[0158] Furthermore, each of the Y linker groups can be a substituted or unsubstituted (C2-C4) alkylene chain, as this term is defined hereinabove. When substituted, the substituent group can be an aryl group, an alkyl group and any other hydrocarbon group. In some cases Y can be just a single bond.

[0159] Each of the X second linker groups can be a methylene group, amine, amide, a sulfur atom, an oxygen atom, a selenium atom, a C-alkanoyl group, a phosphate derivative group (e.g. methyl phosphate and phosphoamidate), or a carbonyl group. In some cases X can be just a single bond

[0160] Cm, Cn-1 and Cn are chiral carbon atoms. The chirality of these atoms may be selected either of S or R configurations. Presently, the S configuration is preferred. As is further detailed hereinbelow, the compound according to the invention is built in a stepwise manner, wherein each monomer or other building block is sequentially added to a growing polymer. Therefore, provided that the building blocks can be prepared with a desired chirality (i.e., R or S configurations) a compound of predetermined yes mixed S and R configurations C chiral carbons can be prepared.

[0161] Further according to the invention, [K] and [I] are a first and second exoconjugates such as, but not limited to, polyethylene glycol (PEG) moieties each having one or more repeat units or a hydrogen atom. Exoconjugate [K] and [I] may be water soluble or water insoluble polymers. Such conjugates can be used to modulate the ability of the compound to cross cell membranes. Furthermore, any one or both [K] and [I] can further include a reporter molecule, as is detailed hereinbelow. Nevertheless, any one or both [K] and [I] may be a hydrogen atom.

[0162] The backbone (Q) to which the chemical functionality groups are attached typically includes a plurality of chiral carbon atoms (Cm-Cn), as described hereinabove. According to a preferred embodiment of the present invention, the chiral carbon atoms are separated from one another by from four to six, preferably five, carbon atoms. An appropriate selection of the backbone Q and the linker groups X and Y can provide for the eleven atoms separation between adjacent nucleobases required for mimicking native DNA, as is further detailed hereinbelow.

[0163] With reference now to FIGS. 1a-b, in accordance with the teachings of the present invention, it is shown therein that the X and Y groups serve as linker groups to ensure the presence of preferably eleven atoms spacing between adjacent chemical functionality groups B, as is the case in natural nucleic acids. FIGS. 1a-b present two adjacent nucleobases B on a native DNA strand (FIG. 1a) and on a nucleic acid derivative strand according to the preferred embodiment of the invention (FIG. 1b).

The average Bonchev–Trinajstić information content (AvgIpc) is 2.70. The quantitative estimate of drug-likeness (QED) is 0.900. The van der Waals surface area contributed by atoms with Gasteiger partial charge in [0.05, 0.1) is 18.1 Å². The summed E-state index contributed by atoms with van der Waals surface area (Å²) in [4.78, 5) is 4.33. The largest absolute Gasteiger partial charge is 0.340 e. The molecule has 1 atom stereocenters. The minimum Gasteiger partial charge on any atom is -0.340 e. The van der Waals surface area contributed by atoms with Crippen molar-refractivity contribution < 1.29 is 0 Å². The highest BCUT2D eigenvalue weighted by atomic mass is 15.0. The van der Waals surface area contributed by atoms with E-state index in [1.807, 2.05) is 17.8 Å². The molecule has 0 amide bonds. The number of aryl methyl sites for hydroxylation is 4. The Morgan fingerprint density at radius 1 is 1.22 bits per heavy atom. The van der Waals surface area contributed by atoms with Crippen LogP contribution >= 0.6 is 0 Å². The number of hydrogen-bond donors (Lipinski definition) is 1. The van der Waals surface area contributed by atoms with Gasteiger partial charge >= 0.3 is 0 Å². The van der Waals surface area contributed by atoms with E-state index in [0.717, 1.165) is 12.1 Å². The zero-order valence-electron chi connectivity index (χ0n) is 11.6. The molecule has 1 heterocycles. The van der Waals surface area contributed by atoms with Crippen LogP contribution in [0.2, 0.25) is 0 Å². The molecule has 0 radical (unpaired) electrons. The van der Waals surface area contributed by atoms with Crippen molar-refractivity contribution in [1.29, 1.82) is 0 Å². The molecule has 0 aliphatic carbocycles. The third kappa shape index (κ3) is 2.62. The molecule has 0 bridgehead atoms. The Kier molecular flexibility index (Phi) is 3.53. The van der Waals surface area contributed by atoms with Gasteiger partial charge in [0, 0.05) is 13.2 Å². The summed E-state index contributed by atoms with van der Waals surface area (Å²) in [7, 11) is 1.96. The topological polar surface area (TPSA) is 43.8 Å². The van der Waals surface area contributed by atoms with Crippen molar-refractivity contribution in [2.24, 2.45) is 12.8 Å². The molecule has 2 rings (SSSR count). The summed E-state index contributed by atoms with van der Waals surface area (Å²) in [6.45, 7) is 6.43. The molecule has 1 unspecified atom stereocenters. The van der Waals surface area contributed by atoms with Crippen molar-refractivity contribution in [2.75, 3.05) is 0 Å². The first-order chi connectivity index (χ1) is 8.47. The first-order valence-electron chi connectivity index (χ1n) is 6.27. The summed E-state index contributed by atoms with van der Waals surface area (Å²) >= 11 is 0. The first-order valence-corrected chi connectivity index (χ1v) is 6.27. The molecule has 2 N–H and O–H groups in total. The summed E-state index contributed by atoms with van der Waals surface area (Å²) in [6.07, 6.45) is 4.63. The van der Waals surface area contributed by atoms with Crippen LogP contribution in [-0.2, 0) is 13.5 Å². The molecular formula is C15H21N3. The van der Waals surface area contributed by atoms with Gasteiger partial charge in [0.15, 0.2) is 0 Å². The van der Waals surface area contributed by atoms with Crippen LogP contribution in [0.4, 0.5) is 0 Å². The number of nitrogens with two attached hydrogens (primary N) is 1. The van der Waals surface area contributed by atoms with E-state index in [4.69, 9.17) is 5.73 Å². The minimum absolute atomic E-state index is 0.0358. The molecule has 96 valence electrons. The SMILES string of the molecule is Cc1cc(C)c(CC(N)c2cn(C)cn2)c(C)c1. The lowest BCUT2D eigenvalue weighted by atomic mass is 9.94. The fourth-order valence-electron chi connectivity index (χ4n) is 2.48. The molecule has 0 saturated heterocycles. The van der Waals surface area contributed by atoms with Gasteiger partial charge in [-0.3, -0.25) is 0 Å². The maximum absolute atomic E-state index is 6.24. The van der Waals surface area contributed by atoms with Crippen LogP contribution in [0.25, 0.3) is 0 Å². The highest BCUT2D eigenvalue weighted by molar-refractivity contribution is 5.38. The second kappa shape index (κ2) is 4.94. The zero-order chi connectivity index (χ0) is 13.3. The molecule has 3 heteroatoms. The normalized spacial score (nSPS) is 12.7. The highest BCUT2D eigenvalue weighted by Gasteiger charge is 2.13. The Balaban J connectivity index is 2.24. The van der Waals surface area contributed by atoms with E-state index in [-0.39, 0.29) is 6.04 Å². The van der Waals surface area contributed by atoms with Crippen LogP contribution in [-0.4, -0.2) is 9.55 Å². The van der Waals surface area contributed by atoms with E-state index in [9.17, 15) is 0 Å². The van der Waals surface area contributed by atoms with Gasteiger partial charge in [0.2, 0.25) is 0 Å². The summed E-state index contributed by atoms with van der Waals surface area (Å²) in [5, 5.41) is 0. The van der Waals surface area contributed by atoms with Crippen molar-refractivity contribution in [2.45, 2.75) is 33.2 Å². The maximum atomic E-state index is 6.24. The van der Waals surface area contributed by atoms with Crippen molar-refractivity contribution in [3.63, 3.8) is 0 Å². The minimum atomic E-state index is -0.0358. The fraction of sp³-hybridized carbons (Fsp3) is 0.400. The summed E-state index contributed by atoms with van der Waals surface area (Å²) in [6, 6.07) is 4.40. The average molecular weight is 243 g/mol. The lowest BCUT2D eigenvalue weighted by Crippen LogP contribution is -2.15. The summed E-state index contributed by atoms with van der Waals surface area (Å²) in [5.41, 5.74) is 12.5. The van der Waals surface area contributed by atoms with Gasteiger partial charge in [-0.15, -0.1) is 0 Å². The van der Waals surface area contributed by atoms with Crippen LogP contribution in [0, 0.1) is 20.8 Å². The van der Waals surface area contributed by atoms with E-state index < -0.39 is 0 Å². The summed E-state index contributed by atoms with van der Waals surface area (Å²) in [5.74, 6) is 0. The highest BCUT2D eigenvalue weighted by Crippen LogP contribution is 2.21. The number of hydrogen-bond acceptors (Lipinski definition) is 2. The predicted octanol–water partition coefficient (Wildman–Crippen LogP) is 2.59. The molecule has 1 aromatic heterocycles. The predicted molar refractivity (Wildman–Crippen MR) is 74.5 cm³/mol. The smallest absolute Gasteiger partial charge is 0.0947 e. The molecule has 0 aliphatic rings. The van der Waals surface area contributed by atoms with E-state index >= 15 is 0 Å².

[0164] A preferred backbone according to the present invention includes a polyether and/or a polyether derivative. The use of polyether and polyether derivatives such as, but not limited to, poly(ether-thioether), poly(ether-sulfone) and poly(ether-sulfoxide) as backbones in nucleic acid analogs is described in U.S. Pat. No. 5,908,845, U.S. Pat. application No. 09/1411,862 and WO 01/16365, which are incorporated herein by reference.

[0165] However, other known backbones, which are typically used in nucleic acid analog compounds, can be used in the context of the present invention. Representative examples of such compounds include, without limitation, a thiophosphonate DNA backbone (see, Agrawal et al. (1998) CU

T. Opin. Chem. Biol Antisense therapeutics. 2, 519-528), a phosphoramidate backbone (see, Faria et al. (2001) Nature biotechnology. Phosphoramidate oligonucleotides as potent antisense molecules in cell and in vivo. 19, 40-44), a morpholino phosphoramidate backbone (see, Summerton et al. (1992) Biotechnology international. Century. London, 73-77) and a methyl phosphonate backbone (see, Miller et al. (1991) Bio Technology. Oligonucleotides methylphosphonates as antisense reagents. 9, 358-361).

[0166] According to a preferred embodiment of the present invention, the backbone includes poly(ethylene glycol) (PEG). As is described in U.S. Pat. No. 5,908,845, PEG is characterized by a variety of advantageous biocompatible properties such as a wide range of solubilities in both organic and aqueous media, lack of toxicity and immunogenicity, nonbiodegradability and ease of excretion from living organisms.

[0167] Thus, a preferred nucleic acid derivative compound according to the present invention has the general formula (III):

[0168] wherein m, n, d, f, L, B, Y, X, C, K and I are as defined hereinabove.

[0169] A further preferred nucleic acid derivative according to the present invention has the general formula IV:

[0170] wherein m, n, d, f, L, B, C, K and I are as defined hereinabove.

[0171] Presently, the most preferred embodiment is the compound having the above general formula IV, wherein L is a linker chain having the formula:

[0172] where R1, R2, W1 and W2 are as defined hereinabove and J is an amide group; B is a natural nucleobase, i.e., thymine (T), adenine (A), cytosine (C), guanine (G) and uracil (U); the sum of m and n ranges between 12 and 22 and further wherein d is an integer ranging between 12 and 20 and f is an integer ranging between 2 and 4.